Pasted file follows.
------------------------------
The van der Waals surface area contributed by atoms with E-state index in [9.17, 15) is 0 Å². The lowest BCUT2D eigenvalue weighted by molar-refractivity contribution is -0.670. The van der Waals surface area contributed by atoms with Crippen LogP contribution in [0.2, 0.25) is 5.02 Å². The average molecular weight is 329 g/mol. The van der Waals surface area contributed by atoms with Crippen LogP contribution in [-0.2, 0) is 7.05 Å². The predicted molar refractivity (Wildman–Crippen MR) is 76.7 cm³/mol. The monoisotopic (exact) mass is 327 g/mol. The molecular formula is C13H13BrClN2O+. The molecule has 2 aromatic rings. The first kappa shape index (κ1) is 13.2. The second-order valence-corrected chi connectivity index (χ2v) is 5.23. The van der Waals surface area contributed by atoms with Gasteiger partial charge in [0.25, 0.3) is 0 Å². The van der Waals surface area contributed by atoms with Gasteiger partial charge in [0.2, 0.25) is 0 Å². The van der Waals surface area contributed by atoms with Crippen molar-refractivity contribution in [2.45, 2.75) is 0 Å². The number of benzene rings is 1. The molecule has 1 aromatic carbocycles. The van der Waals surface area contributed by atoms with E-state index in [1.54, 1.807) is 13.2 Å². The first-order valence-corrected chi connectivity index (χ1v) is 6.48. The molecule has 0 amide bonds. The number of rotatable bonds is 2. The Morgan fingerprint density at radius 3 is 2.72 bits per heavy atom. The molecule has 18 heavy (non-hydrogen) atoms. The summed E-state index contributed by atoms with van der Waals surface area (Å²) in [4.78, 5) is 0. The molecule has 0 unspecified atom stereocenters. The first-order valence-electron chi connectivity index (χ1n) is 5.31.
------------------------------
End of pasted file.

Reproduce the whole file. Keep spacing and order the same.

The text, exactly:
The van der Waals surface area contributed by atoms with E-state index in [9.17, 15) is 0 Å². The lowest BCUT2D eigenvalue weighted by molar-refractivity contribution is -0.670. The van der Waals surface area contributed by atoms with Crippen LogP contribution in [0.2, 0.25) is 5.02 Å². The average molecular weight is 329 g/mol. The van der Waals surface area contributed by atoms with Crippen LogP contribution in [-0.2, 0) is 7.05 Å². The predicted molar refractivity (Wildman–Crippen MR) is 76.7 cm³/mol. The monoisotopic (exact) mass is 327 g/mol. The molecular formula is C13H13BrClN2O+. The molecule has 2 aromatic rings. The first kappa shape index (κ1) is 13.2. The second-order valence-corrected chi connectivity index (χ2v) is 5.23. The van der Waals surface area contributed by atoms with Gasteiger partial charge in [0.25, 0.3) is 0 Å². The van der Waals surface area contributed by atoms with Gasteiger partial charge in [0.2, 0.25) is 0 Å². The van der Waals surface area contributed by atoms with Crippen molar-refractivity contribution in [2.45, 2.75) is 0 Å². The number of benzene rings is 1. The molecule has 1 aromatic carbocycles. The van der Waals surface area contributed by atoms with E-state index in [1.54, 1.807) is 13.2 Å². The first-order valence-corrected chi connectivity index (χ1v) is 6.48. The molecule has 0 amide bonds. The number of rotatable bonds is 2. The Morgan fingerprint density at radius 3 is 2.72 bits per heavy atom. The molecule has 18 heavy (non-hydrogen) atoms. The summed E-state index contributed by atoms with van der Waals surface area (Å²) in [4.78, 5) is 0. The molecule has 0 unspecified atom stereocenters. The first-order valence-electron chi connectivity index (χ1n) is 5.31.